left to die in some cases, when the risks get too high for their smugglers. Many smugglers do not care if migrants drown in the sea, die of dehydration in a desert or suffocate in a container. Every year this trade is valued at billions of dollars. In 2009 some $6.6 billion was generated through the illegal smuggling of 3 million migrants from Latin America to North America, while the previous year 55,000 migrants were smuggled from Africa into Europe for a sum of $150 million. Illicit trading in firearms brings in around $170 million to $320 million annually and puts
handguns and assault rifles in the hands of criminals and gangs. It is difficult to count the victims of these illicit weapons, but in some regions (such as the Americas) there is a strong correlation between homicide rates and the percentage of homicides by firearms. Trafficking in natural resources includes the smuggling of raw materials such as diamonds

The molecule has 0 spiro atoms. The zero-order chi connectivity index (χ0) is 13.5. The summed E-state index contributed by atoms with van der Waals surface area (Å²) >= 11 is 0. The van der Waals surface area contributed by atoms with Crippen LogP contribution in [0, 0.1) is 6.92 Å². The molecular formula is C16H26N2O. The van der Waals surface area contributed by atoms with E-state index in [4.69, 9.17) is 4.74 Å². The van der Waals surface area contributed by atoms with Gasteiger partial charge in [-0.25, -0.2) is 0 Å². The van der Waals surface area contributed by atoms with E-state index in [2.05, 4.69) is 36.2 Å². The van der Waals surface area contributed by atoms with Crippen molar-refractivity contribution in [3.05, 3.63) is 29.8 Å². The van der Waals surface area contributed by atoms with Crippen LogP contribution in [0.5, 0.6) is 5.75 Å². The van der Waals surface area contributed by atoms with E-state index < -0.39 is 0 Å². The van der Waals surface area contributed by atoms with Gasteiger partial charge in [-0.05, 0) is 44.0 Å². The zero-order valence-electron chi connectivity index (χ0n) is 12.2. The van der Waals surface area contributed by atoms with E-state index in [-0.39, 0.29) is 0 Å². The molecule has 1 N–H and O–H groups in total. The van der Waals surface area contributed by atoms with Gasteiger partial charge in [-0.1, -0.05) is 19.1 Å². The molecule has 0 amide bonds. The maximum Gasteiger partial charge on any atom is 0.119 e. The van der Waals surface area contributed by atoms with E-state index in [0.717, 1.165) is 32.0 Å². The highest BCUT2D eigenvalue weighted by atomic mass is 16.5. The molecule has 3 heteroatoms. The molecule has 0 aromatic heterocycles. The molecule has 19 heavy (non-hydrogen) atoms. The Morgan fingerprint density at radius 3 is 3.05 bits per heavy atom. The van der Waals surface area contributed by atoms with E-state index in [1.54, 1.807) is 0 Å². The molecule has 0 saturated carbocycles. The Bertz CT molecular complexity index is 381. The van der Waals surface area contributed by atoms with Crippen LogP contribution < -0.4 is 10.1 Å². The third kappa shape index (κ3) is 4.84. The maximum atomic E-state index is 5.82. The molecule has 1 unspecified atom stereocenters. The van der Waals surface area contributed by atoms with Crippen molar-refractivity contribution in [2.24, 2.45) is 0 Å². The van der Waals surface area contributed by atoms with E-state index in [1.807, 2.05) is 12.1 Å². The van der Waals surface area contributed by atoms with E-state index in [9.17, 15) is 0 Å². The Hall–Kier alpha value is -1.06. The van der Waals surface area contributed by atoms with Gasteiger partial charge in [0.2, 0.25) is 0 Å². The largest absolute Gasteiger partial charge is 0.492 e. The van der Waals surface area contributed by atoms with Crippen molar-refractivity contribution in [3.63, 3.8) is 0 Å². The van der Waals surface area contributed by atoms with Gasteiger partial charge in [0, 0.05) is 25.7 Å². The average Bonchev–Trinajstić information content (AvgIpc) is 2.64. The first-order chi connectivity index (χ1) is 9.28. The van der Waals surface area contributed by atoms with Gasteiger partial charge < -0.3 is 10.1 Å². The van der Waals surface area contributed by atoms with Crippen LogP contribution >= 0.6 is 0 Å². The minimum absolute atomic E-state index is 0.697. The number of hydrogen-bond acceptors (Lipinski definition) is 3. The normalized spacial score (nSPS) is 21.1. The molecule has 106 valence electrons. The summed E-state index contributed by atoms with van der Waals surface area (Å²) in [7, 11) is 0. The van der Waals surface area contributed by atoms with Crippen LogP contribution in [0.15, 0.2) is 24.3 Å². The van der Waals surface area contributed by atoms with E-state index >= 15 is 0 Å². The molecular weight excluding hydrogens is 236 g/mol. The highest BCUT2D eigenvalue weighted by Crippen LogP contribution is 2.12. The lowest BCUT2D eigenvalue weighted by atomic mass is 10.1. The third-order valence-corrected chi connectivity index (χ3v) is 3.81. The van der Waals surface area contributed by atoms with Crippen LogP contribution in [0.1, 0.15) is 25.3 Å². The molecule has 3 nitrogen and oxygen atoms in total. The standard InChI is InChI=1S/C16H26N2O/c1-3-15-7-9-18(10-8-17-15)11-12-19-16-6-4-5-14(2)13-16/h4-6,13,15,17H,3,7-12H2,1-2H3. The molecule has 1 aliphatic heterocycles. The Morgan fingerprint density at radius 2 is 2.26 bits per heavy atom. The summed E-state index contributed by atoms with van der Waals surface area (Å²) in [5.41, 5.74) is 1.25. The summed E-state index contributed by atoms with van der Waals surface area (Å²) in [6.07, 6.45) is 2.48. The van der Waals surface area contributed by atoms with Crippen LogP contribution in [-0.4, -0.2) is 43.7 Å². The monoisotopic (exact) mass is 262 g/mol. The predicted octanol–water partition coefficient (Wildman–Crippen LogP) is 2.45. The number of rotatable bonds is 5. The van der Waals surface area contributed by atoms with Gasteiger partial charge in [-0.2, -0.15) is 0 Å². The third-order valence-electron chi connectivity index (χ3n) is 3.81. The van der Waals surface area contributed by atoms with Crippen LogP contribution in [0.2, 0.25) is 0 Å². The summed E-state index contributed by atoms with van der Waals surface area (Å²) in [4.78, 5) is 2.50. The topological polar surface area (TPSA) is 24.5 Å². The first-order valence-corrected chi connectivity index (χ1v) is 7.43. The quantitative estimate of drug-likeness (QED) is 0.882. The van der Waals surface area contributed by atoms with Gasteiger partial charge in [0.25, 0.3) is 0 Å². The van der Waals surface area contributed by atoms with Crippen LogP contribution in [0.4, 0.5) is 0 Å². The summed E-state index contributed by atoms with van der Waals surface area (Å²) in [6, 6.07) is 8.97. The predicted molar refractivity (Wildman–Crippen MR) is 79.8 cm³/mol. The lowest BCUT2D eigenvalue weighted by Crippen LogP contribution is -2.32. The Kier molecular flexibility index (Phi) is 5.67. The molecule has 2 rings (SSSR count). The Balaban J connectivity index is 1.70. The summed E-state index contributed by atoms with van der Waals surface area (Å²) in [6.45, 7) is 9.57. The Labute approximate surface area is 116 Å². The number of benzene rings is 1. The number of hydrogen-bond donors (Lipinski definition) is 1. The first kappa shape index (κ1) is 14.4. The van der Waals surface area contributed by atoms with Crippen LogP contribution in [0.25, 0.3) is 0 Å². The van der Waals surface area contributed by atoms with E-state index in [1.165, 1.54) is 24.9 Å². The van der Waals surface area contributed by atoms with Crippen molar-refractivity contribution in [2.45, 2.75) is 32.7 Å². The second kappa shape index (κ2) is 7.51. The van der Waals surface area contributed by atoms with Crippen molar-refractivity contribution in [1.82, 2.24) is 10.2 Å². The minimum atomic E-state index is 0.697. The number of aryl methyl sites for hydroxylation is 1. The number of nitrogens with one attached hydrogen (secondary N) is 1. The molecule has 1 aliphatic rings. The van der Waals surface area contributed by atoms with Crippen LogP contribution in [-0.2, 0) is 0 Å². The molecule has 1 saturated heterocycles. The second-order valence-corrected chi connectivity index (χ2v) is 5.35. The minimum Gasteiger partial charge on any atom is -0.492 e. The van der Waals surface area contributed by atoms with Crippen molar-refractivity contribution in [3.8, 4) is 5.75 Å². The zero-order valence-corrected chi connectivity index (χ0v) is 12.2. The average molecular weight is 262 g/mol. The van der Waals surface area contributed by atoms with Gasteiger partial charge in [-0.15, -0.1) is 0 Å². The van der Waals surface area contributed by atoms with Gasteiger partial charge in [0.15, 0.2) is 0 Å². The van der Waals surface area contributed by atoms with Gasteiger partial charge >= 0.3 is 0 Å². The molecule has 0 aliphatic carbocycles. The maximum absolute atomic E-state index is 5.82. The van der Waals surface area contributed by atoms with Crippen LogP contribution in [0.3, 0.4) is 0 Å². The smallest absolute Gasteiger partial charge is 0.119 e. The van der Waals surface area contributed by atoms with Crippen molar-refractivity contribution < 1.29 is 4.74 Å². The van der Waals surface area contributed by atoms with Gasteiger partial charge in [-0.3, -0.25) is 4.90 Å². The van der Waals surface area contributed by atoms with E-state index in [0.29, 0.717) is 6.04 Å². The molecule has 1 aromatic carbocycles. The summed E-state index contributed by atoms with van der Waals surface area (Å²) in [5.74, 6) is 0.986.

and rare metals (often from conflict zones). The trafficking of timber in South-East Asia generates annual revenues of $3.5 billion.11 In addition to funding criminal groups, this strand of criminal activity ultimately contributes to deforestation, climate change and rural The illegal trade in wildlife is another lucrative business for organized criminal groups, with
poachers targeting skins and body parts for export to foreign markets. Trafficking in elephant ivory, rhino horn and tiger parts from Africa and South-East Asia to Asia produces $75 million in criminal profits each year and threatens the existence of some species. Organized crime groups also deal in live and rare plants and animals threatening their very existence to meet demand from collectors or unwitting consumers. According to the WWF, traffickers illegally move over 100 million tons of fish, 1.5 million live birds and 440,000 tons of medicinal plants per year. The sale of fraudulent medicines is a worrying business, as it represents a potentially deadly